The construction of the yoke and pocket on this skirt is a little unusual. As mentioned, the yoke is like a front apron that extends all the way from side seam to side seam. The pocket piece, which is stitched to the front, is shaped like a pocket. I had a little bit of a hard time figuring out how to layer all the seam allowances at the side seam. I ended up clipping the pocket and yoke seams so I could layer them and press the side seam open. The instructions did not cover this portion of the construction so I have no idea if this was the right approach.

Pocket Stitched to Yoke Once the pocket is sewn onto the front and the yoke in place, you stitch the pocket onto the yoke (again, marking is important). I've marked the pocket stitching line with yellow on the photo so you can see it better, and
here is a photo of the underside, where you can see the pocket piece. The marking for the end of the pocket stitching line is several inches below the waist seam. To me, that made the pocket a little unnecessarily insecure (in terms of things falling out of it), so I stitched it up closer to the waistband.

I went back and forth on the ruffle so many times while I was deciding on this skirt! On the one hand, the ruffle is the cutest feature. On the other, it means that this skirt can only be worn with a tucked shirt and I find tucking somewhat problematic--t-shirts always pull out so that it looks like I have a spare tire, while button shirts simply don't stay tucked. In the end, however, my sounding board pointed out that (1) I have a lot of skirts already, so this doesn't need to be The Skirt, and (2) I prefer cute. The ruffle is meant to have a drawstring through it, but that didn't appeal to me so I cut a length of elastic and permanently stitched it in. I probably should have used ribbon or some other stable item, but oh well. I can replace it if the time comes. While I interfaced the ruffle facing, I was still a bit concerned about my ruffle being floppy, so I invisibly hand-stitched it to the waistband to make sure it would stay up.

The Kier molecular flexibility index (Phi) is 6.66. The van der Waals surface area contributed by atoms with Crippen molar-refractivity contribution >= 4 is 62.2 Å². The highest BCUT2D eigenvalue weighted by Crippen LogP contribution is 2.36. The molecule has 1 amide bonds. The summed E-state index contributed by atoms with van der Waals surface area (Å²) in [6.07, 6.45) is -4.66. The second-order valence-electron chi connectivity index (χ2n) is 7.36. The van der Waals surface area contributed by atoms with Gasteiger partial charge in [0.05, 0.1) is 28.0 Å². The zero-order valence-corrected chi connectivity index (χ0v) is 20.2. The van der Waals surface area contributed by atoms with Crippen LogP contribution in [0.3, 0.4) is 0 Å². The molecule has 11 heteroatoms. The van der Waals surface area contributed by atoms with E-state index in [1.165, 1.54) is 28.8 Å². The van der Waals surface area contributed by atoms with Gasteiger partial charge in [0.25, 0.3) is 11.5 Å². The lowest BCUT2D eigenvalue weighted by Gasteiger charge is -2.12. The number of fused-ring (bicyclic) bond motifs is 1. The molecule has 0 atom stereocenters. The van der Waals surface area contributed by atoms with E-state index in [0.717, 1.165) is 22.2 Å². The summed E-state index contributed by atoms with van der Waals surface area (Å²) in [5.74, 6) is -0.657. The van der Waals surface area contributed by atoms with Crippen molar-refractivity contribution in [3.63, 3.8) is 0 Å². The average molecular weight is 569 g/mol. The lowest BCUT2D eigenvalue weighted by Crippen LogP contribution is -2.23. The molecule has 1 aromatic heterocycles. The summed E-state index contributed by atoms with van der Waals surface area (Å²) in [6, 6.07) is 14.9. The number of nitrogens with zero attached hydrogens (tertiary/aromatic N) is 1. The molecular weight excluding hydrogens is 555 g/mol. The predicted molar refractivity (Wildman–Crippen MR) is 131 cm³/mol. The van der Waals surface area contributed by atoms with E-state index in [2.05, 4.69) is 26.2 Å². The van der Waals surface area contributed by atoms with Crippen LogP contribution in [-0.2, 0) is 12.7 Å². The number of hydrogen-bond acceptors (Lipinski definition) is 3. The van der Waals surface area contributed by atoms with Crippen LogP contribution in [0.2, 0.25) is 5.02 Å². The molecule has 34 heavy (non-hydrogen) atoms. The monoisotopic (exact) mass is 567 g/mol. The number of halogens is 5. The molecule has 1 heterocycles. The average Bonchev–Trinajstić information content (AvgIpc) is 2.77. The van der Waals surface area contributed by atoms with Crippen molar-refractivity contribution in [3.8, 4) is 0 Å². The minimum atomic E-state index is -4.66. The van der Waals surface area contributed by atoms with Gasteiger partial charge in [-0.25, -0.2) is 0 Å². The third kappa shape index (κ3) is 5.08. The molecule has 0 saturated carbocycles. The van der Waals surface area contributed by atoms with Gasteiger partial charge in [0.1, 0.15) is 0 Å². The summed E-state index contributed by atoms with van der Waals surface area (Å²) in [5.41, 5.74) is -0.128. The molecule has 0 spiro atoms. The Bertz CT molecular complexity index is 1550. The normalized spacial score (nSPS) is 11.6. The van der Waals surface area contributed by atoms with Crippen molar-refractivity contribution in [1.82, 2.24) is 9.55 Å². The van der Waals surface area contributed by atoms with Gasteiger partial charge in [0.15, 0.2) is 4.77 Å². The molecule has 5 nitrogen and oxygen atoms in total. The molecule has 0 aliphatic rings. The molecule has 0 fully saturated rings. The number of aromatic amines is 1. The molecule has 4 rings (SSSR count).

BackThe skirt is drafted with a side zip, but it seemed like too much trouble with the yoke/pocket situation. I've done the side zip/side pocket technique before (and actually here I think the zipper stops before the pocket meets the side seam so there is no particular technique involved), so I had nothing to prove. So I moved the zip to center back. The back of the skirt is not particularly exciting, except that I twinned the print along the back seam, argh!!!!

Burda 05-2010-122

I am really happy with the skirt. The design is cute--about as interesting as a skirt can be without going overboard into crazy town. The design is clever and other than the issue of the intersecting front/yoke/pocket seam allowances it went together easily and well. The fit at the waistband is great; I didn't take notes while making this unfortunately, but I am pretty sure I added an inch or a little more to the suggested waistband length and interfaced the waistband for stability.

All photos are here and the pattern review is here.